AllesWirdGut Architekturbüro


“More heads mean more ideas.”

Architecture Inspiration Interview

Architecture office AllesWird- Gut (in English, all will be well) has been undertaking visionary and creative work since 1997, without losing sight of the necessary pragmatism. The projects developed for Vienna and Munich range from housing and office buildings to the magdas HOTEL, a Caritas social business project. We talked to Herwig Spiegl, who cofounded AllesWirdGut, about visions, work processes and redesigning the skies.

When does Alles Wird Gut (in English, all will be well) find a project to be visionary?
Herwig Spiegl
: We find a project visionary when it is possible to stand one’s ground against the argument of “it has always been like that”.

Many of your buildings are built for companies. Does an innovative space promote success?
HS: An innovative space does encourage you to think about things in a different way. It stimulates the senses and the imagination, creating a good basis for success.

Did you always want to create?
HS: I think that everyone wants to achieve something in their life. And some also want to create something. Personally, I always thought that architecture connects technology and art; that is the reason why I chose the path I did.

How important is teamwork to the work process at Alles Wird Gut?
HS: Teamwork is enormously important at our company. One reason for this is that we started out as a team. Right from the beginning, we experienced the advantages of working together and were successful this way. We tried it out on a small scale and now we have a large team with 55 creatives. More heads mean more ideas.

How do you delegate work to different teams, while still retaining creative control?
HS: We always have a few projects for competitions on the go, where we managers are very involved, especially when the DNA of the project is being defined. Later on, the team working on the project plays a much bigger part and we take on a supporting role. But we are always involved in milestones, contact with clients or important decisions and regularly discuss progress with the teams. 

How does your vision take shape?
HS: We are strongly influenced by the principle of “form follows function” which has, in the meanwhile, extended to the principle of “form follows energy”, because energy saving models are becoming increasingly important. In practice, design and its development are just as individual as the different teams. We have Friday workshops which provide space to share ideas, for communication and discussion. This is also where the theoretical realisation of our visions happens. The methods we use are diverse, but usually a particular direction crystallises out of models, visualisations, diagrams and discussions, which we then define and pursue together.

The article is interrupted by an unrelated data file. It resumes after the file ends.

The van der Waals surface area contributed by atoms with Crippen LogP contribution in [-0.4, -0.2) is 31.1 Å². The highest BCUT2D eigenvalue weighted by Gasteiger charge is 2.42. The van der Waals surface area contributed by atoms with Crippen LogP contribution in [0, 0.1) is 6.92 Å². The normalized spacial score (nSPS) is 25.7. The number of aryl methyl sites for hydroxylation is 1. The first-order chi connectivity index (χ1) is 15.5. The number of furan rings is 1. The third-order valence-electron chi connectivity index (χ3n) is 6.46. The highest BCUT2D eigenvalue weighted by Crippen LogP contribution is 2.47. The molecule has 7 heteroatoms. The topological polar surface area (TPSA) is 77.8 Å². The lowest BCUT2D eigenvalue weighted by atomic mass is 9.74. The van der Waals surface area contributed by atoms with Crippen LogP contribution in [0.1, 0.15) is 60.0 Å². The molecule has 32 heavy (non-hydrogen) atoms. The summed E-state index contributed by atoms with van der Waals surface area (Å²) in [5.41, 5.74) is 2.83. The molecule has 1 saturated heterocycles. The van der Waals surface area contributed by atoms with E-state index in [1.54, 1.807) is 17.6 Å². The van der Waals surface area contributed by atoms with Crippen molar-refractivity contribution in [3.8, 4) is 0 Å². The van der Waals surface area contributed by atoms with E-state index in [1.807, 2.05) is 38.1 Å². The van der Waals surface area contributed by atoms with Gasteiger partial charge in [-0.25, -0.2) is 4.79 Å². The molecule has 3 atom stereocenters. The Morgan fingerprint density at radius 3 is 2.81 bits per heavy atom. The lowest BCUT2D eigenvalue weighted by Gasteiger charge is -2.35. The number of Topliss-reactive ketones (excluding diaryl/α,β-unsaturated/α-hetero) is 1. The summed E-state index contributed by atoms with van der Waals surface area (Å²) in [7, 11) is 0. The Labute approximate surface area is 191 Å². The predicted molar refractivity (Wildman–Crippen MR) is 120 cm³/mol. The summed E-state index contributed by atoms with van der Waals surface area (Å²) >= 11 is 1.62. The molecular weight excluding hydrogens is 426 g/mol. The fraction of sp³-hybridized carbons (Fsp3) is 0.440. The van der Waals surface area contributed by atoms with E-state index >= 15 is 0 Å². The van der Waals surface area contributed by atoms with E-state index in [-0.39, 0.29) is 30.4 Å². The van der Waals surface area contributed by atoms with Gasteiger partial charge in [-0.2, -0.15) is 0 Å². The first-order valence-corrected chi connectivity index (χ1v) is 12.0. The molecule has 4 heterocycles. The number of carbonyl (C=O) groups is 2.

Where do you find inspiration?
HS: In this over-stimulated information society that we live in, we are almost constantly surrounded by inspiration. It is about calmly deducing the right information from this abundance of stimulation. Everyone has their own way of finding this calmness. I remove myself from this fast-paced world and connect the inspiration that I have filtered out for myself with remembered desires. This is the way that I usually find a new idea.

How will we live and work in the future?
HS: When trying to predict the future, you always have to consider the past. If we look back 100 years, we can see that everything about the way we live and work has improved. And we can look towards the future with optimism. More than ever before, communication is today the key to success. This will also influence the world of work. Work will also no longer be so strongly connected to a location, something which will also improve our lives. Personally, I am convinced that, in the future, life and work will be better than they are today. 

What developments do you expect to see in architecture in the future?
HS:  I expect to see an alliance between innovation and tradition. There will be a great deal of innovation, particularly in the fields of material research and building processes. We can already see this trend today, in automatization, prefabrication, 3D printing and so on. However, I also think that we will increasingly go back to older technologies, because they show us many ways to make things simpler again.

At Bene, we are convinced that a well-designed space can have a positive influence on people and therefore contribute to the success of a company. How do you think that work, people and space are connected?
HS:  People are always at the centre. Everything else needs to be built and planned around them. And so, as our society changes, work and space need to change with it. Space is the basis of the working world for people and it defines their boundaries. The better you feel in the space, the more you like going there. This means that a well-designed space is essential for good work.

If you could redesign the skies, what would they look like?
HS:  To that I can only say that I’m glad that people can’t redesign everything. I like the skies how they are.

Final question: When will all really be well?
HS:  At the end. And when all is not well, it is not the end.  



Espresso or flat white? Espresso. I don’t even know what the other is.

Film or series? Definitely film.

City park or allotment? City park.

Electric car or Porsche? Bike.

Favourite film? Halbe Welt (Half World) by Florian Flicker

Book or newspaper? Definitely book.

Favourite time of day? 7:30 in the morning.

The most beautiful item in the office? I have to admit that it’s the football table.

Vienna or Munich? Vienna.

Black or white? I really can’t choose. Both.